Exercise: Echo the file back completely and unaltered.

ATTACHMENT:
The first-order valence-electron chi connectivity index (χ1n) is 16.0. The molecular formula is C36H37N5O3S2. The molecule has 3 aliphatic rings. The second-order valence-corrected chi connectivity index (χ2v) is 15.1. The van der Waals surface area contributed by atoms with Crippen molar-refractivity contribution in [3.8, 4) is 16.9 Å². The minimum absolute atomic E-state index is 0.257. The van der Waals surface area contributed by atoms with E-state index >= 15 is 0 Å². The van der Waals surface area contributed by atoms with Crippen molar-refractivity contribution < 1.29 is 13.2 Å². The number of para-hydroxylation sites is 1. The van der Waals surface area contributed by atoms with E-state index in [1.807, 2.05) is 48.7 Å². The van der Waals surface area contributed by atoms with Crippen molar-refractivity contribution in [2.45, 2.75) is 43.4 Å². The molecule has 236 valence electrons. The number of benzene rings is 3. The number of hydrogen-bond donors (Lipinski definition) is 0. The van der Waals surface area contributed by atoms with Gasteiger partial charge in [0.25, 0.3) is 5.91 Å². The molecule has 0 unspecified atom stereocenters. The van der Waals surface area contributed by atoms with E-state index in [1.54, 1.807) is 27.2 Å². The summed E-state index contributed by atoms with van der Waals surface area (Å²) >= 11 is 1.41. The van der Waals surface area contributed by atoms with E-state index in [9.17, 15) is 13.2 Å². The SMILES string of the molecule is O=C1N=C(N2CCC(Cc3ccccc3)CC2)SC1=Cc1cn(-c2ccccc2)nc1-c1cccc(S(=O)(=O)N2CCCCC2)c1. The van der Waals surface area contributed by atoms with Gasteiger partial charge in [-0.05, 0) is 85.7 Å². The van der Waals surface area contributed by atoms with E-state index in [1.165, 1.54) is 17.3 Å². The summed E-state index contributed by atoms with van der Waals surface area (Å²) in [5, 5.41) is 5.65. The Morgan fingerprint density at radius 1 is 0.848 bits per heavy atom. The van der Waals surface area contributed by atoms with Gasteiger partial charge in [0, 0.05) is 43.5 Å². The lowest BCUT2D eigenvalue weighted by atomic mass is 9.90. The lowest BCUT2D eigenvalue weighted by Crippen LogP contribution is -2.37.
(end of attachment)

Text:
The first-order valence-electron chi connectivity index (χ1n) is 16.0. The molecular formula is C36H37N5O3S2. The molecule has 3 aliphatic rings. The second-order valence-corrected chi connectivity index (χ2v) is 15.1. The van der Waals surface area contributed by atoms with Crippen molar-refractivity contribution in [3.8, 4) is 16.9 Å². The minimum absolute atomic E-state index is 0.257. The van der Waals surface area contributed by atoms with E-state index >= 15 is 0 Å². The van der Waals surface area contributed by atoms with Crippen molar-refractivity contribution < 1.29 is 13.2 Å². The number of para-hydroxylation sites is 1. The van der Waals surface area contributed by atoms with E-state index in [1.807, 2.05) is 48.7 Å². The van der Waals surface area contributed by atoms with Crippen molar-refractivity contribution in [2.45, 2.75) is 43.4 Å². The molecule has 236 valence electrons. The number of benzene rings is 3. The number of hydrogen-bond donors (Lipinski definition) is 0. The van der Waals surface area contributed by atoms with Gasteiger partial charge in [0.25, 0.3) is 5.91 Å². The molecule has 0 unspecified atom stereocenters. The van der Waals surface area contributed by atoms with E-state index in [1.54, 1.807) is 27.2 Å². The summed E-state index contributed by atoms with van der Waals surface area (Å²) >= 11 is 1.41. The van der Waals surface area contributed by atoms with E-state index in [9.17, 15) is 13.2 Å². The SMILES string of the molecule is O=C1N=C(N2CCC(Cc3ccccc3)CC2)SC1=Cc1cn(-c2ccccc2)nc1-c1cccc(S(=O)(=O)N2CCCCC2)c1. The van der Waals surface area contributed by atoms with Gasteiger partial charge in [-0.05, 0) is 85.7 Å². The van der Waals surface area contributed by atoms with E-state index in [1.165, 1.54) is 17.3 Å². The summed E-state index contributed by atoms with van der Waals surface area (Å²) in [5, 5.41) is 5.65. The Morgan fingerprint density at radius 1 is 0.848 bits per heavy atom. The van der Waals surface area contributed by atoms with Gasteiger partial charge in [0, 0.05) is 43.5 Å². The lowest BCUT2D eigenvalue weighted by atomic mass is 9.90. The lowest BCUT2D eigenvalue weighted by Crippen LogP contribution is -2.37.